Spent most of today finishing off the trade paperback of Global Frequency. An early noughties series from technophile misanthrope Warren Ellis, he who wrote Transmetropolitan. That'll be one of my favourite reads and the reason why I should have gotten around to reading the rest of his stuff much sooner than I have really. Blame my fickle piecemeal reading habits for that.
As for this, its a mash-up of all the things I've come to expect from his work. Too-trendy-for-you technophiles taking on a cynical, corrupt and unstable world with but bleeding edge tech and a litany of pitch black wisecracks at their disposal. Its fun stuff even if there's a certain feeling of over-familiarity to it. Go with what works I guess.
An almost if not quite informal network of specialists that can be called upon when the need arises by their mysterious benefactor and her punky second in command. That'll be the Global Frequency of the title. Linked only by their far flung videophones of the far future (2002 says hi!) they take on post Cold War menace, weaponized science and technological fallout on a reliably frequent basis.
It's entertaining in a DVD boxset sorta way but if there's a side effect to the author's fixations on the new and the cutting edge its that certain aspects of his writing date quickly even if they prophecy correctly. Reading this in 2013-14 Global Frequency reads at times like a love letter to Skype. Nothing essentially off about that just a general comment on technological fixation and how well it ages I guess. As for its impact upon the storytelling here its negligible but nearly always a constant presence.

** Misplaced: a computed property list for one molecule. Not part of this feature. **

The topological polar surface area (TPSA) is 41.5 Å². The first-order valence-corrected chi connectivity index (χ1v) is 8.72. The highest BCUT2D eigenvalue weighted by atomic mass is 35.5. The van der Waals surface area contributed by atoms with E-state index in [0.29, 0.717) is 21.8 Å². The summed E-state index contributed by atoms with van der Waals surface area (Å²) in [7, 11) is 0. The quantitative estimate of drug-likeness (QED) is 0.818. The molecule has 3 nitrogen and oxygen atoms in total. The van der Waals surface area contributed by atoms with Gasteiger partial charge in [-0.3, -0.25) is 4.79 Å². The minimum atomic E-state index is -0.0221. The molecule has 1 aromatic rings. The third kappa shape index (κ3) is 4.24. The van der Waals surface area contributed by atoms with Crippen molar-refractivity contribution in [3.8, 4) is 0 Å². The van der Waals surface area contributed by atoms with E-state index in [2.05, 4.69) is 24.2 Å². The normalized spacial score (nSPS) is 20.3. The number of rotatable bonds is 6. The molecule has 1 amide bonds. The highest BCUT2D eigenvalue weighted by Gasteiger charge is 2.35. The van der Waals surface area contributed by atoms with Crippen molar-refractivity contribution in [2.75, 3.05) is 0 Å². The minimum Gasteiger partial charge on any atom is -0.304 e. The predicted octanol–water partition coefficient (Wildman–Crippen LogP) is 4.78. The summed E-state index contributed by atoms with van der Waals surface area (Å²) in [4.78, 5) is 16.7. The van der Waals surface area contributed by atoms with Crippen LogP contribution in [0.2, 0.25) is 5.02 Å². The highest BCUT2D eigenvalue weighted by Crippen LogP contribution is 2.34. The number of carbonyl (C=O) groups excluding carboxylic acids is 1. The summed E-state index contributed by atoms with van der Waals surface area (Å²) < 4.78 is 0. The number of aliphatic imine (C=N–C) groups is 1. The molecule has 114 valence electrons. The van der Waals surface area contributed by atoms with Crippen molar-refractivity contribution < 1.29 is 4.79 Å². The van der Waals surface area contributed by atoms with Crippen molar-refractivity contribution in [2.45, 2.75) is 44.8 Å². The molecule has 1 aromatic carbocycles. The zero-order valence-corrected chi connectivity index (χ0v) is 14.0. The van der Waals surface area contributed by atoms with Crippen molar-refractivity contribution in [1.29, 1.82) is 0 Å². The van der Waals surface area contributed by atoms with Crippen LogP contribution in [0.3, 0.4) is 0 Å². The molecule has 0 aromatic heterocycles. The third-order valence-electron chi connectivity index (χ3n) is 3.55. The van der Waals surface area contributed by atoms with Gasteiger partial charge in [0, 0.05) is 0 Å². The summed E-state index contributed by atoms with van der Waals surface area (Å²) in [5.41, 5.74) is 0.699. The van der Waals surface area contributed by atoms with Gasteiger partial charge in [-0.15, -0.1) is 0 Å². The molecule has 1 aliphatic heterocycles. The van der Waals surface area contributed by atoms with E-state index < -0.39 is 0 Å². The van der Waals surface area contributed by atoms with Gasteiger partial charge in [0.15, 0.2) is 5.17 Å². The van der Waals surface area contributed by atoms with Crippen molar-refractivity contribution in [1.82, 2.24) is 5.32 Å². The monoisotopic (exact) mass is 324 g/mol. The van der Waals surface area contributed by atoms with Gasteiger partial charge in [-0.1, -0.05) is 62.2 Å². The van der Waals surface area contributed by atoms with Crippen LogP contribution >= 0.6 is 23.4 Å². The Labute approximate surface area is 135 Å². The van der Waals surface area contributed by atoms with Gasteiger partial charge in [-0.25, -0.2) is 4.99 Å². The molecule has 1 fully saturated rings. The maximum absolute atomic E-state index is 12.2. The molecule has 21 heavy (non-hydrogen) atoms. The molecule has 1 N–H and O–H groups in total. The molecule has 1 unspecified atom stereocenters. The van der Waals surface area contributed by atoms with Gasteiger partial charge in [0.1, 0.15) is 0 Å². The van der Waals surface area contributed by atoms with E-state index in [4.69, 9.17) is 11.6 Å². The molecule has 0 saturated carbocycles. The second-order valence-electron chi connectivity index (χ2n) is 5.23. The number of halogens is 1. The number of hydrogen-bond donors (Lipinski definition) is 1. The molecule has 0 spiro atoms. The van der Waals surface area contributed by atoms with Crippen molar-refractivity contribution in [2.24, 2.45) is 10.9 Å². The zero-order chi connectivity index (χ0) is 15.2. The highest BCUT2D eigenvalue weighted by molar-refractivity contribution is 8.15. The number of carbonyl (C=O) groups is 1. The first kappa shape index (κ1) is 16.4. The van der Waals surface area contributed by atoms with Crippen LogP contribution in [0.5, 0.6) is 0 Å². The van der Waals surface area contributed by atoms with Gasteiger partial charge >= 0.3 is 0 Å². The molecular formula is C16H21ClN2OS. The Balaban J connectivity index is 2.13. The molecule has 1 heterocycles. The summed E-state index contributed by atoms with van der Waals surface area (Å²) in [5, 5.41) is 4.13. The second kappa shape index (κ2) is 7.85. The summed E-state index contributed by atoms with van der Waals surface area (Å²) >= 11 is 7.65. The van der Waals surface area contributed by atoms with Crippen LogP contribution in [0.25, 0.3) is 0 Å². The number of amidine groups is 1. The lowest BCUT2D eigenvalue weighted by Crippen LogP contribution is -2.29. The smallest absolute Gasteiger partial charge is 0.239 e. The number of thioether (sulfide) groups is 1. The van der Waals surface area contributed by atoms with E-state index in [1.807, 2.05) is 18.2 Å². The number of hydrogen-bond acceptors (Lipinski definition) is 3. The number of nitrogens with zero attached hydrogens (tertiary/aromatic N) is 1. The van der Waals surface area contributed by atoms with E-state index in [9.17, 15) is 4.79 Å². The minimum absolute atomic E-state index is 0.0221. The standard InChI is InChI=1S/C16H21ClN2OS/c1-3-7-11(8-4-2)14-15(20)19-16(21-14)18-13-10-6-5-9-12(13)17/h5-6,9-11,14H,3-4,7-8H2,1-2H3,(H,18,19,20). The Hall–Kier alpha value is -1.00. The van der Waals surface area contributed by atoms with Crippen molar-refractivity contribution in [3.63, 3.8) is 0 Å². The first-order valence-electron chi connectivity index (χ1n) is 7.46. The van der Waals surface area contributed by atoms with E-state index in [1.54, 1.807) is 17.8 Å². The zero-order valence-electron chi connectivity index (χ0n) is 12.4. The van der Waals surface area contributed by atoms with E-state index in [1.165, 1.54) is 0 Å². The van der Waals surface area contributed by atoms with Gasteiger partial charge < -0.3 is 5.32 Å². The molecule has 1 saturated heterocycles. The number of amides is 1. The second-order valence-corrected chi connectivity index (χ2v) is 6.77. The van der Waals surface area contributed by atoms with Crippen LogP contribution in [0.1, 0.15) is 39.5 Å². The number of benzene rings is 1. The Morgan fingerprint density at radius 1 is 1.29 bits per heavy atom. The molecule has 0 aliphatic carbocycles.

The art on both covers and interiors is absolutely gorgeous beginning to end with a rotating inserting-hyperbole-here rota of all-star artists. So yeah gorgeous to look it and enjoyable to read. Lack of any real character development over the course of the series aside I have very little complaint with what's on offer here. Guess that'll be one of them there recommendations I'm making there.